Stress Test: Put into Context

 Before the financial crisis of 2008 was over, both the U.S. government and the financial services industry had leapt into action to create both immediate and long-term strategies for strengthening both industry participants and the regulatory framework. These took the form of TARP, BASEL’s new capital requirements, the Dodd-Frank Act, and the stress tests of 2009.  

In November of 2011, the federal banking regulators asked  31 large U.S. banks  to conduct a new stress test.   Soon the regulators will announce the results of those tests.   The purpose of the stress tests has been viewed in many conflicting ways, so let’s talk about what the stress test is all about.

The stress test is designed to study the impact of an  extreme  economic downturn on the capital levels the largest banks. In other words, if a doomsday economic scenario ever occured, would banks still have sufficient capital to meet supervisory standards? It is the most aggressive stress test ever issued by the Fed, (much more severe than the 2009 stress test scenario). The Federal Reserve has stated that the stress tests are neither a forecast nor a projection for the U.S. economy, nor do they take into account any actions a bank could take to mitigate the impact of a real crisis.  

The stress tests are not a reflection of the current solvency of any particular bank. The Fed’s hypothetical economic scenario itself is highly, highly unlikely. You can read more about the severity of “adverse scenario” here. The stress tests ask banks to assume unemployment of  13%.  In fact, the unemployment rate has never gone over 11% (let alone reach 13%) since the Great Depression.  The stress test assumes the Dow drops to 5,700.  In fact, the lowest quarterly Dow close during the most recent recession was  8, 113.14 (during the first quarter of 2009). The stress tests also ask banks to assume the GDP growth drops to negative 8%.  In fact, GDP has dropped by 8% or more only two times since 1947: Q4 2008 (-8.9%) and Q1 1958 (-10.4%).

The reality is that if the Fed’s hypothetical “adverse scenario” ever occurred, it would be catastrophic across the majority of all industries.  According to Moody’s Analytics, if the scenario were to come true; 4.5 million additional jobs would be lost by the end of 2012; national debt will increase by an additional $1 trillion by mid-2013; and retail sales would be down 10% by the end of 2012.  In particular car sales would drop off by 5 million (33% lower than projected sales) – creating serious trouble for GM & Ford.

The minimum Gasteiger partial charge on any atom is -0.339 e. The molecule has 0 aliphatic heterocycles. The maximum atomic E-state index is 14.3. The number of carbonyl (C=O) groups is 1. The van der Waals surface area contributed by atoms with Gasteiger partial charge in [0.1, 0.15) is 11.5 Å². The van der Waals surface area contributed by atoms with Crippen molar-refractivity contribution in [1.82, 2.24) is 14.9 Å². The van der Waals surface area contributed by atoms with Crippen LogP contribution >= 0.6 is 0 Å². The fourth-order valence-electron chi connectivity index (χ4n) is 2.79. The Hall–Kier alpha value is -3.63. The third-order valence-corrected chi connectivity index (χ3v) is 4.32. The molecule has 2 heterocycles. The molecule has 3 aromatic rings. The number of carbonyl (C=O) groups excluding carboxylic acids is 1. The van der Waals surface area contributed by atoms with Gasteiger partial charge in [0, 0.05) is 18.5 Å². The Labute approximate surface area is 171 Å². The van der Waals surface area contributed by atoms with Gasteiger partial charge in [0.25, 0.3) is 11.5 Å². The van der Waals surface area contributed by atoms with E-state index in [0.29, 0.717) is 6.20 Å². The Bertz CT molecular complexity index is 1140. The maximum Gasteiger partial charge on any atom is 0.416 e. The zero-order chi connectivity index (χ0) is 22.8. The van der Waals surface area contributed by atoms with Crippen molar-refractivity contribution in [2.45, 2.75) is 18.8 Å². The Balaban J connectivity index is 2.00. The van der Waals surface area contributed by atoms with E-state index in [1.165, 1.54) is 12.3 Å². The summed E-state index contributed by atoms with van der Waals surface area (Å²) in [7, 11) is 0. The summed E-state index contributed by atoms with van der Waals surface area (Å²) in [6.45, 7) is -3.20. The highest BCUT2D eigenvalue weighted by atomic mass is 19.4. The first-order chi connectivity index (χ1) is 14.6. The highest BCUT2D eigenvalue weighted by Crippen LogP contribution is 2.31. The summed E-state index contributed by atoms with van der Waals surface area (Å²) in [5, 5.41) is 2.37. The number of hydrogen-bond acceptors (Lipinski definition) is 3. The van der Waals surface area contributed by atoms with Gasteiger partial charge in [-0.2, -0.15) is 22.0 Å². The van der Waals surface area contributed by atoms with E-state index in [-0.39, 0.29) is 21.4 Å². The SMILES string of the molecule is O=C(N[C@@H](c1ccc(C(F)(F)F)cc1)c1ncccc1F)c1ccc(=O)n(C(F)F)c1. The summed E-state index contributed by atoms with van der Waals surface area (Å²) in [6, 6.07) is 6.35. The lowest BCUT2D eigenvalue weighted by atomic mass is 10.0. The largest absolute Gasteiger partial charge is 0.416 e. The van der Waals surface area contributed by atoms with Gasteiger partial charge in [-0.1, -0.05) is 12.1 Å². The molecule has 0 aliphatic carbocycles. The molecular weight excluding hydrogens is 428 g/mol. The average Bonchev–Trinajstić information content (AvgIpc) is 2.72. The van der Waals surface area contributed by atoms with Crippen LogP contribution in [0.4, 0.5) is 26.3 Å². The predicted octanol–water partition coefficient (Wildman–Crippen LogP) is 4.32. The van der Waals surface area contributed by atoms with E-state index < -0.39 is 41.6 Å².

The good news it that U.S. banks currently have $1.5 trillion in capital, the highest capital-ratio levels in history, according to FDIC data.   Capital ratios of large U.S. banking organizations have risen well about supervisory benchmarks.  So while banks might not make it through a doomsday without a capital hit, they are expected to perform well given the scenario. 

Moreover, banks are stronger than even pre-crisis. The risky lending practices have ended, compensation incentives have been overhauled, and the concept of too big to fail is gone.  Insurers have remained solvent throughout a decade that saw a record number of natural catastrophes. Banks have stronger balance sheets, and bank repayment of the TARP investments is on course to deliver over $21 billion in profit to taxpayers.

You can read more about the current health of the financial system in the recently released Hamilton Financial Index.

About Steve Bartlett

Steve Bartlett is President and CEO of The Financial Services Roundtable, and has served in that role since June 1999. Previously, he was the Mayor of Dallas, Texas (1991-95), a Member of the United States Congress (1983-91), and on the Dallas City Council (1977-81). At The Financial Services Roundtable, Mr. Bartlett has had a major impact on legislation including Gramm-Leach-Bliley, E-SIGN, the 2001-2003 Tax Cuts, the Fact Act (FCRA), Class Action Reform, consumer bankruptcy reform, regulatory reform and TARP.
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